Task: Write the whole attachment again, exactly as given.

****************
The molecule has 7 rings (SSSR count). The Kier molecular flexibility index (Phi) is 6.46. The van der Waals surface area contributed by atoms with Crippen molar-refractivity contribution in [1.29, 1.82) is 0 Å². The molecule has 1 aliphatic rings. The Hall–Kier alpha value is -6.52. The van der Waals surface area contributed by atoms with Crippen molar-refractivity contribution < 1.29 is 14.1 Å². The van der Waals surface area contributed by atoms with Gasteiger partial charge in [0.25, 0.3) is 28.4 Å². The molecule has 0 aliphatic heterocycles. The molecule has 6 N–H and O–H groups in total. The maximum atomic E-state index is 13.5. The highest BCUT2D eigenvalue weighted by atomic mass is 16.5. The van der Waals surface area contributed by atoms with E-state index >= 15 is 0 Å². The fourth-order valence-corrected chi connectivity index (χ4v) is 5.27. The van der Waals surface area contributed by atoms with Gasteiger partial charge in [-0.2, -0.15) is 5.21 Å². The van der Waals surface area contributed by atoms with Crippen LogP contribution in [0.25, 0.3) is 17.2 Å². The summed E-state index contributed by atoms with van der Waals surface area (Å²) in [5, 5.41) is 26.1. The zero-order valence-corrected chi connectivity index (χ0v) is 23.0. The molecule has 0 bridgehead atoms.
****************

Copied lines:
The molecule has 7 rings (SSSR count). The Kier molecular flexibility index (Phi) is 6.46. The van der Waals surface area contributed by atoms with Crippen molar-refractivity contribution in [1.29, 1.82) is 0 Å². The molecule has 1 aliphatic rings. The Hall–Kier alpha value is -6.52. The van der Waals surface area contributed by atoms with Crippen molar-refractivity contribution < 1.29 is 14.1 Å². The van der Waals surface area contributed by atoms with Gasteiger partial charge in [0.25, 0.3) is 28.4 Å². The molecule has 0 aliphatic heterocycles. The molecule has 6 N–H and O–H groups in total. The maximum atomic E-state index is 13.5. The highest BCUT2D eigenvalue weighted by atomic mass is 16.5. The van der Waals surface area contributed by atoms with E-state index >= 15 is 0 Å². The fourth-order valence-corrected chi connectivity index (χ4v) is 5.27. The van der Waals surface area contributed by atoms with Gasteiger partial charge in [-0.2, -0.15) is 5.21 Å². The van der Waals surface area contributed by atoms with Crippen LogP contribution in [0.25, 0.3) is 17.2 Å². The summed E-state index contributed by atoms with van der Waals surface area (Å²) in [5, 5.41) is 26.1. The zero-order valence-corrected chi connectivity index (χ0v) is 23.0. The molecule has 0 bridgehead atoms.